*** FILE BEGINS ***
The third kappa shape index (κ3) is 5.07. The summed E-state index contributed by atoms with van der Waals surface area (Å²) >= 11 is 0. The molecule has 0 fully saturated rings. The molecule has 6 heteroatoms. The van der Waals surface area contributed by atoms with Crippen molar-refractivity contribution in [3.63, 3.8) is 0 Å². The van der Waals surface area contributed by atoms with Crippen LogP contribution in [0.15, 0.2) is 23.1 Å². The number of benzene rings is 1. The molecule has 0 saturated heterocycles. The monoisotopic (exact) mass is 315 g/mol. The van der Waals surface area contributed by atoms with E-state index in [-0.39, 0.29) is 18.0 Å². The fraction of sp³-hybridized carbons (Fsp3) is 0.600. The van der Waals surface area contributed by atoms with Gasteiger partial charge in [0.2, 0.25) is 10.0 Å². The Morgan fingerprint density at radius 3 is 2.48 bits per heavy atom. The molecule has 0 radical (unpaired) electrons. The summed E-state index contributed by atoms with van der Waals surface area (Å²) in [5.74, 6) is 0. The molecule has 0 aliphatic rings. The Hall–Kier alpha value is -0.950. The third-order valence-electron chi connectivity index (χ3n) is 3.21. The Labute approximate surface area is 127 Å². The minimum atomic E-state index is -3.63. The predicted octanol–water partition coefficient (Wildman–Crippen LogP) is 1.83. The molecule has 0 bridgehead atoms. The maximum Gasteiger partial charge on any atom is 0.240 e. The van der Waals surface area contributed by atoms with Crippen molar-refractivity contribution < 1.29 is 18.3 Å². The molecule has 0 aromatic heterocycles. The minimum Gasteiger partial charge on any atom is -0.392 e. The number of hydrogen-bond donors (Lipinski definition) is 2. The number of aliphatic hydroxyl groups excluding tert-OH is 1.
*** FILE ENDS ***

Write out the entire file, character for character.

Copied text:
The third kappa shape index (κ3) is 5.07. The summed E-state index contributed by atoms with van der Waals surface area (Å²) >= 11 is 0. The molecule has 0 fully saturated rings. The molecule has 6 heteroatoms. The van der Waals surface area contributed by atoms with Crippen molar-refractivity contribution in [3.63, 3.8) is 0 Å². The van der Waals surface area contributed by atoms with Crippen LogP contribution in [0.15, 0.2) is 23.1 Å². The number of benzene rings is 1. The molecule has 0 saturated heterocycles. The monoisotopic (exact) mass is 315 g/mol. The van der Waals surface area contributed by atoms with E-state index in [-0.39, 0.29) is 18.0 Å². The fraction of sp³-hybridized carbons (Fsp3) is 0.600. The van der Waals surface area contributed by atoms with Gasteiger partial charge in [0.2, 0.25) is 10.0 Å². The Morgan fingerprint density at radius 3 is 2.48 bits per heavy atom. The molecule has 0 radical (unpaired) electrons. The summed E-state index contributed by atoms with van der Waals surface area (Å²) in [5.74, 6) is 0. The molecule has 0 aliphatic rings. The Hall–Kier alpha value is -0.950. The third-order valence-electron chi connectivity index (χ3n) is 3.21. The Labute approximate surface area is 127 Å². The minimum atomic E-state index is -3.63. The predicted octanol–water partition coefficient (Wildman–Crippen LogP) is 1.83. The molecule has 0 bridgehead atoms. The maximum Gasteiger partial charge on any atom is 0.240 e. The van der Waals surface area contributed by atoms with Crippen molar-refractivity contribution < 1.29 is 18.3 Å². The molecule has 0 aromatic heterocycles. The minimum Gasteiger partial charge on any atom is -0.392 e. The number of hydrogen-bond donors (Lipinski definition) is 2. The number of aliphatic hydroxyl groups excluding tert-OH is 1.